KNOXVILLE (WATE) – With spring right around the counter and summer not far down the road, many people are spending more time outdoors. That also means a new round of allergies.
Nurse Practitioner Pam Wright with Allergy, Asthma and Sinus Center says pollen counts have been going up for the last two weeks or so. She says the only thing people can really do inside to prevent allergies to outdoor pollen is to keep windows closed in your home and car.
Wright says there are several over-the-counter nasal sprays, including Nasacort and Flonase, can help with the stuffiness that come with allergies that antihistamines don’t usually help with.
Dr. Katy Stordahl with East Tennessee Children’s Hospital says allergy symptoms differ from those of the common cold in that they last more than a week or two and/or develop around the same time each year. These can include runny nose, nasal stuffiness, sneezing, throat clearing, nose rubbing and itchy, runny eyes.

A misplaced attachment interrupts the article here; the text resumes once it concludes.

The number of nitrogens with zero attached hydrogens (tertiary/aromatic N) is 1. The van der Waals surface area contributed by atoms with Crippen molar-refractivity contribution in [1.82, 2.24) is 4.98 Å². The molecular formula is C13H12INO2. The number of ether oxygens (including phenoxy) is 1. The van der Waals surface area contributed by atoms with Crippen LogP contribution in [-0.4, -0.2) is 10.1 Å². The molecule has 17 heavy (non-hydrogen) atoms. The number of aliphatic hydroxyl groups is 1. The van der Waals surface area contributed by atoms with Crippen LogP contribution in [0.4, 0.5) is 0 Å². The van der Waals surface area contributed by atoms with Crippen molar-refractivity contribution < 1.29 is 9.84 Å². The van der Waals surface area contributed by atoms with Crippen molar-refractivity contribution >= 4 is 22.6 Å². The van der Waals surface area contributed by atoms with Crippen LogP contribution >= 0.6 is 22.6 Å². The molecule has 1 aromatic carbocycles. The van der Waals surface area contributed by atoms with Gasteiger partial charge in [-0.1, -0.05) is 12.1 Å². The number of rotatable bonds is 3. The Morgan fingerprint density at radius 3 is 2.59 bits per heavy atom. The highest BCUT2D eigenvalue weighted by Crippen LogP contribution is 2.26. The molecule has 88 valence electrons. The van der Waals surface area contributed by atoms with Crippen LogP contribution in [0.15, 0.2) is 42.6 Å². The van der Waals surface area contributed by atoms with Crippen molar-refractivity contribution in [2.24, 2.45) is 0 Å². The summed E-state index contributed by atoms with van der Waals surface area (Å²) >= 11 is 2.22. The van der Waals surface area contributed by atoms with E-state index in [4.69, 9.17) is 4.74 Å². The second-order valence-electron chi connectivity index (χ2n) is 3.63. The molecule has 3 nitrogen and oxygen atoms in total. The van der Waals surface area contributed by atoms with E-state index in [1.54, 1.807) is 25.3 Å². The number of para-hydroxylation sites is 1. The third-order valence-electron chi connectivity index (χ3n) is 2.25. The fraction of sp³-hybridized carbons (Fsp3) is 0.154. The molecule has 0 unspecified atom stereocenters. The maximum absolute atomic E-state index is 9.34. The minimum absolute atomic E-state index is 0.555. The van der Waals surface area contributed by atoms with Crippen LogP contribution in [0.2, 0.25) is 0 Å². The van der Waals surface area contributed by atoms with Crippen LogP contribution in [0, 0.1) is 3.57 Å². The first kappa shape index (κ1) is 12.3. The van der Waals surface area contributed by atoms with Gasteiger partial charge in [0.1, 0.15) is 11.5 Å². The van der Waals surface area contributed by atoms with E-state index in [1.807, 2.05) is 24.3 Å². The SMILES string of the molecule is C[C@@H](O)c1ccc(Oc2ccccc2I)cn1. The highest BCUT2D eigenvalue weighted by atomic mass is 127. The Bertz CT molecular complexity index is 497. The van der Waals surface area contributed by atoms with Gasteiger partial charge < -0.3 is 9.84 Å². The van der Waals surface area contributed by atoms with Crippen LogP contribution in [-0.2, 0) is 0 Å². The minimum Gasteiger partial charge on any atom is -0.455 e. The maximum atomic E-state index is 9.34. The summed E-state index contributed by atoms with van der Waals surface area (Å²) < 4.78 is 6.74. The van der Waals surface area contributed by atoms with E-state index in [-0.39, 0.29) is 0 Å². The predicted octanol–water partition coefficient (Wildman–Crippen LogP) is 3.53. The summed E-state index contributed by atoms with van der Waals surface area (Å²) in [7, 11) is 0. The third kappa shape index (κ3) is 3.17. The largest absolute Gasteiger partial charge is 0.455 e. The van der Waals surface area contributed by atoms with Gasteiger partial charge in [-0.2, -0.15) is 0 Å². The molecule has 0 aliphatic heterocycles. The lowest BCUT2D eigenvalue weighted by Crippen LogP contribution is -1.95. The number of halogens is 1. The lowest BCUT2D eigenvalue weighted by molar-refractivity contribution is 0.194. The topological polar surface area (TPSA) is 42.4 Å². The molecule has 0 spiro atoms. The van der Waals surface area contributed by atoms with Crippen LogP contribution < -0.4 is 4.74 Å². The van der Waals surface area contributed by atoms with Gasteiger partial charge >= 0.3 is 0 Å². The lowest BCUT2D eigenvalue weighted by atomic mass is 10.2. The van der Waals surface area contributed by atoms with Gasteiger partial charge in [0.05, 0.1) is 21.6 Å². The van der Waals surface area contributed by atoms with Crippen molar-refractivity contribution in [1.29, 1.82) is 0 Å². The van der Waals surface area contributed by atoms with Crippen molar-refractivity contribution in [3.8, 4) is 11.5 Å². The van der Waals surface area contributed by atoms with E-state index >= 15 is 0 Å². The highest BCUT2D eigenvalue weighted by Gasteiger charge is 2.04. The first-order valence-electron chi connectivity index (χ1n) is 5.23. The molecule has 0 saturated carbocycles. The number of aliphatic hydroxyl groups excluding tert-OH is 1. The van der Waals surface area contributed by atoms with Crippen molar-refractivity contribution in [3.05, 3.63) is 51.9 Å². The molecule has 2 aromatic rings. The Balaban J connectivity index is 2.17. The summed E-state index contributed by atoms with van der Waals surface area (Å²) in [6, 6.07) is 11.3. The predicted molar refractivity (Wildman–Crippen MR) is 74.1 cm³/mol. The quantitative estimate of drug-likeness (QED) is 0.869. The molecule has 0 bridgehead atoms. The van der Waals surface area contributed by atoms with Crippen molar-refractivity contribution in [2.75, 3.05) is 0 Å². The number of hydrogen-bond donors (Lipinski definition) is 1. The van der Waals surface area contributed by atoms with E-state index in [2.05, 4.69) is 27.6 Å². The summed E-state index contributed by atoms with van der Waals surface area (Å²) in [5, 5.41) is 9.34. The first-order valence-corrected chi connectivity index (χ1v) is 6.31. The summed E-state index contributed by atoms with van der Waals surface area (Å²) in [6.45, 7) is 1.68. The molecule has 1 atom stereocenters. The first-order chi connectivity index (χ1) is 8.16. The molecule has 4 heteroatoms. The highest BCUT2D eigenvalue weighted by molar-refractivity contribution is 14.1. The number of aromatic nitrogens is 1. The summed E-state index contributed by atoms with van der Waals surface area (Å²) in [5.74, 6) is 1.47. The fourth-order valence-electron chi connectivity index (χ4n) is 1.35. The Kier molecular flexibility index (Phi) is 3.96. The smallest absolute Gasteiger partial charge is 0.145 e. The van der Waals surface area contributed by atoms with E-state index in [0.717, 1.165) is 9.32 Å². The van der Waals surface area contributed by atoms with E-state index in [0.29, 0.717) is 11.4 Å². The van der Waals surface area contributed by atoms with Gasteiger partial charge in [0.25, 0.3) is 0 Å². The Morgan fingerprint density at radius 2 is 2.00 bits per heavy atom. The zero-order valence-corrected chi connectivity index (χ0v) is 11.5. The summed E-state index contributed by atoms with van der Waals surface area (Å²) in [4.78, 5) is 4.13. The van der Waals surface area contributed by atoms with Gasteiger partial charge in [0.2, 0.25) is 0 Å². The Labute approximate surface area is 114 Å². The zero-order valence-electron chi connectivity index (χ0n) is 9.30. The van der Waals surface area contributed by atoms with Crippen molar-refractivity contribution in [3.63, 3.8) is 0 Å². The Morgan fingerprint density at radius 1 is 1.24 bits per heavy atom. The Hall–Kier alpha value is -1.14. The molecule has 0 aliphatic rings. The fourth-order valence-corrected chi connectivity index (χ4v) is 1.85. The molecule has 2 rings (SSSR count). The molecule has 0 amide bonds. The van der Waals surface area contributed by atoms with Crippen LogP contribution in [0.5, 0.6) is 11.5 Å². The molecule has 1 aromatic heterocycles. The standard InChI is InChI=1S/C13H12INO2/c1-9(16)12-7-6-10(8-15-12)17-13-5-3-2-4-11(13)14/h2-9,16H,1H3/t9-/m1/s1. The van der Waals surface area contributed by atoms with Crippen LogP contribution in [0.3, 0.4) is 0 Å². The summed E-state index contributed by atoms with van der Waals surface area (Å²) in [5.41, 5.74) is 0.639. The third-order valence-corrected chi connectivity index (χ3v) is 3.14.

Common causes are dust, fungi, animals, clothing and toys, latex, bacterial enzymes and certain foods.
To control allergy symptoms in your child, identify what he or she is allergic to and avoid it as much as possible. Keep windows closed, change clothes when a child comes in doors, give them baths when the come in from playing outdoors and use a dryer instead of a clothes line.
Allergy medicine is safe for children, according to Stordahl, when used properly. Always check with your pediatrician before using over the counter medication and use only as directed to manage symptoms. Doctors can prescribe a decongestant if needed.
There is a chance your child could be suffering from asthma instead of allergies. Asthma, according to Stordahl, is a chronic condition that starts in the lungs and children with asthma often feel worse during allergy season. Wheezing could indicate asthma. See your pediatrician if you think your child has asthma.